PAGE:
Dev utterings   Whoami

Node Module Caching

One of the really powerful features of Node is the ability to naturally separate your code into modules that can be reused throughout your app.

When you require a file in Node, is it instantiated once and that instance passed around where required, or is the module instantiated each time it’s required?

I wasn’t sure so, instead of Googling, I wrote out a quick program to find out.

Creating visually unique objects

The first thing we need to do is be able to differentiate instances within JavaScript.

var a = {};
var b = a;
a === b;   // #=> true

a          // #=> {}
a === {};  // #=> false

b          // #=> {}
b === {};  // #=> false

This makes sense. We assigned a and b to the same object when we defined them.

When you call a new object {}, it creates a unique instance, but it’s not visually different or immediately understandable.

Ruby {}.object_id and Python id({}) both return the id’s of the object - however JavaScript objects don’t have an id. So in order to see a visual difference with a quick POC, we’ll need some other way.

Math.random() generates a unique number which is easy to see.

In the same format as above - replacing the {}’s yields a program we can look at and immediately understand without having to think about it.

var a = Math.random();
var b = a;
a === b;              // #=> true

a                     // #=> 0.270583847725012
a === Math.random();  // #=> false

b                     // #=> 0.270583847725012
b === Math.random();  // #=> false

We can use the above to generate clues about the behaviour of Node.

Predictions

  1. Multiple Instances

    IF node creates a new instance of the module every time we require it

    THEN we would see Math.random() generate a new number every time.

    ANY console.log’s in the module would appear as many times as the file is required.

  2. Single Instance

    IF node creates a single instance of the module and passes it into where we require it

    THEN we would see Math.random() generate only one number.

    ANY console.log’s in the module would also only appear once.

Testing

Create the folder and file structure.

mkdir node-module-testing
cd node-module-testing

touch index.js instance-1.js instance-2.js random-number.js

Write out the testing code.

random-number.js

var randomNumber = Math.random();

console.log(randomNumber, ' => Random Number in Random');

module.exports = randomNumber;

instance-1.js

var randomNumber = require('./random-number');

console.log(randomNumber, ' => Random Number in Instance 1');

module.exports = randomNumber;

instance-2.js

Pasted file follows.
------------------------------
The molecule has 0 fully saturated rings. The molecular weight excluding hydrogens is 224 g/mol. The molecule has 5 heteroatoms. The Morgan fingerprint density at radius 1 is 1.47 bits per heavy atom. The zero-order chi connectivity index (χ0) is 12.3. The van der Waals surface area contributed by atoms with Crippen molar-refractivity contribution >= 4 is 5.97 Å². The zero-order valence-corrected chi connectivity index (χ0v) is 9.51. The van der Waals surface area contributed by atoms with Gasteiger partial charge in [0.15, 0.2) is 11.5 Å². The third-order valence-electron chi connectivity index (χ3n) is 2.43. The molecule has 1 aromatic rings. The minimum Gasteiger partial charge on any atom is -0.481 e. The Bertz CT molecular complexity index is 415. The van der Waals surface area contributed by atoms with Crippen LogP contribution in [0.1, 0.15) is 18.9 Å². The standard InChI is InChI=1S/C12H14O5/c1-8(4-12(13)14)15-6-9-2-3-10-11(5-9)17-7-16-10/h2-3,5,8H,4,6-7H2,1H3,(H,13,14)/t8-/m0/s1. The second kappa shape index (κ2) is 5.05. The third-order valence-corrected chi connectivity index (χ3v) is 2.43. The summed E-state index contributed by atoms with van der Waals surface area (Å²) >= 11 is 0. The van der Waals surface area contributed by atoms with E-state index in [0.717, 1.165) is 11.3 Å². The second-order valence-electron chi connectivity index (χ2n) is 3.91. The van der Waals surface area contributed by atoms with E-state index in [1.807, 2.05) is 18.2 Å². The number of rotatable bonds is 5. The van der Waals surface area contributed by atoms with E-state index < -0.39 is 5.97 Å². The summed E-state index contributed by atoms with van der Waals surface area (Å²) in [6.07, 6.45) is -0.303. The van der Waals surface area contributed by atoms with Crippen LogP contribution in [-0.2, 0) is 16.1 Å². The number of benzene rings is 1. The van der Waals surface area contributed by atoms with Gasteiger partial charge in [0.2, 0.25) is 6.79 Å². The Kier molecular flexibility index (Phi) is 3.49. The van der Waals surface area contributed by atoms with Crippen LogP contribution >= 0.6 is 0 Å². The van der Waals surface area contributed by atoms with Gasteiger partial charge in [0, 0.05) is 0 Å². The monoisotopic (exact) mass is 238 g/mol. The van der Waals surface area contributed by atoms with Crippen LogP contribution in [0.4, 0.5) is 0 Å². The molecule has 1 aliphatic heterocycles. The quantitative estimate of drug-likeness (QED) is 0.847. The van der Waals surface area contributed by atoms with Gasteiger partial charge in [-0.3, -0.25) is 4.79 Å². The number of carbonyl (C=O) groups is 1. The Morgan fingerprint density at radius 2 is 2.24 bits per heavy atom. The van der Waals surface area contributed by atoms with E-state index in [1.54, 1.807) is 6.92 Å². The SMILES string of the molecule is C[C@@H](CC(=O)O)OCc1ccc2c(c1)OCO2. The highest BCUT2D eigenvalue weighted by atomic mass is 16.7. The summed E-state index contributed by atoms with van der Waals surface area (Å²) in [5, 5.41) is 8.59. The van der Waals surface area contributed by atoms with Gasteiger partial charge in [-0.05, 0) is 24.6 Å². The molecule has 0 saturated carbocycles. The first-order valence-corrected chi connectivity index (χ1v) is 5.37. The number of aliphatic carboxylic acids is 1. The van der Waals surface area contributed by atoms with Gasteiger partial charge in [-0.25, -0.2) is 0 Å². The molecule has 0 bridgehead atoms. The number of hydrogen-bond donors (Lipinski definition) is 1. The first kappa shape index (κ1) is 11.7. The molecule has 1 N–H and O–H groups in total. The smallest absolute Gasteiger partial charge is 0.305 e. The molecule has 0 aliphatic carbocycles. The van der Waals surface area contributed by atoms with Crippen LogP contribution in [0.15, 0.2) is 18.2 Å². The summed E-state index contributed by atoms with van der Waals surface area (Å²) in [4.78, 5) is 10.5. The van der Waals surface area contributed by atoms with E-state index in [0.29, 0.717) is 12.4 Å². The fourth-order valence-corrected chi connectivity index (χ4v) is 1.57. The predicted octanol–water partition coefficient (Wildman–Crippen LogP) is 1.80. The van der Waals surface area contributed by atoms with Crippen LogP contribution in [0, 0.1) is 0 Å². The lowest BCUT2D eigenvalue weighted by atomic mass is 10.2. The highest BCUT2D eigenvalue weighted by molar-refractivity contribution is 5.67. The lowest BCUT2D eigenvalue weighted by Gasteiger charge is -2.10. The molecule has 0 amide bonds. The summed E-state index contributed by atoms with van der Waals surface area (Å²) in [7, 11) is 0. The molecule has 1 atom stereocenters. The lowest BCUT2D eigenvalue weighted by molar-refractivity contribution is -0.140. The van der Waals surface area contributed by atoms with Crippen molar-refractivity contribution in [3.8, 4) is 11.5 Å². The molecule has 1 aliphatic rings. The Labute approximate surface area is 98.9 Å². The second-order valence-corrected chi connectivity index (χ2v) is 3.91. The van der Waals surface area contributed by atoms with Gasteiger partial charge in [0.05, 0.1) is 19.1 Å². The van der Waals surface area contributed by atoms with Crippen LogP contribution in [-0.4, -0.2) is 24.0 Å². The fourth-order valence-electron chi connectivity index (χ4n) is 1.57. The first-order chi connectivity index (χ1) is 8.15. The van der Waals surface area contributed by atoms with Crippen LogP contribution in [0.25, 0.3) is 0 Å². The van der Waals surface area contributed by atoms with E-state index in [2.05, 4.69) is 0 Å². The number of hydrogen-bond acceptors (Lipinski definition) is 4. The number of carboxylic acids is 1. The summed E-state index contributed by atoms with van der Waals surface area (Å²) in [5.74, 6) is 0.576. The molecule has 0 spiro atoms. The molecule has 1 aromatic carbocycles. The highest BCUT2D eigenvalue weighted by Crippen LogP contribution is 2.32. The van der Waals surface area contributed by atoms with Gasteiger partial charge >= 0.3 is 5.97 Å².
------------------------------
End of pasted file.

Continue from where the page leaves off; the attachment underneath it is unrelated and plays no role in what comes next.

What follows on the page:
var randomNumber = require('./random-number');

console.log(randomNumber, ' => Random Number in Instance 2');

module.exports = randomNumber;

index.js

var randomNumber = require('./random-number');
var instance1 = require('./instance-1');
var instance2 = require('./instance-2');

console.log(randomNumber, ' => Random Number');
console.log(instance1, ' => Instance 1');
console.log(instance2, ' => Instance 2');

Execute with node .

0.66966035335478 ' => Random Number in Random'
0.66966035335478 ' => Random Number in Instance 1'
0.66966035335478 ' => Random Number in Instance 2'
0.66966035335478 ' => Random Number'
0.66966035335478 ' => Instance 1'
0.66966035335478 ' => Instance 2'

From the results we can clearly see that the instance is created and passed around, this shows that the second prediction is correct.

Creating Multiple Instances

Let’s create the alternative scenario.

random-number.js

function randomNumber() {
  console.log(randomNumber, ' => Random Number in Random');
  return Math.random();
}

module.exports = randomNumber;

randomNumber is now a function that is passed around. We will now need to execute it whenever we call it.

We can execute it immediately when we require it - require('...')()

index.js, instance-1.js, and instance-2.js;

var randomNumber = require('./random-number')();

Execute with node .

[Function: randomNumber] ' => Random Number in Random'
[Function: randomNumber] ' => Random Number in Random'
0.8149965855422716 ' => Random Number in Instance 1'
[Function: randomNumber] ' => Random Number in Random'
0.7774629927267434 ' => Random Number in Instance 2'
0.8801659041213183 ' => Random Number'
0.8149965855422716 ' => Instance 1'
0.7774629927267434 ' => Instance 2'

Final Notes

You may be thinking we could probably have gotten away with just

var randomNumber = Math.random; // NOTE: no execution ()'s

console.log(randomNumber, ' => Random Number in Random');

module.exports = randomNumber;

However the above wouldn’t meet all conditions.

Not all code contained within the module is executed. This would only execute the console.log once when the module is instantiated, and not every time the module is required.

This may seem minor, however if the console.log was replaced with something that was required to run every time, it wouldn’t work as expected and could lead to a fun time debugging.

For example

var runOnce = Math.random();

function randomNumber() {
  console.log(runOnce, ' => Did it change?');
  return Math.random();
}

module.exports = randomNumber;
0.6195124356581816 ' => Did it change?'
0.6195124356581816 ' => Did it change?'
...
0.6195124356581816 ' => Did it change?'
...

No change. If we encapsulate runOnce within the function we see a different result.

function randomNumber() {
  var runOnce = Math.random();
  console.log(runOnce, ' => Did it change?');
  return Math.random();
}

module.exports = randomNumber;
0.5365654376298239 ' => Did it change?'
0.7857853977341485 ' => Did it change?'
...
0.7507162757727521 ' => Did it change?'
...

The above shows the code is executed each time it’s run.

Written on Mar 31, 2017.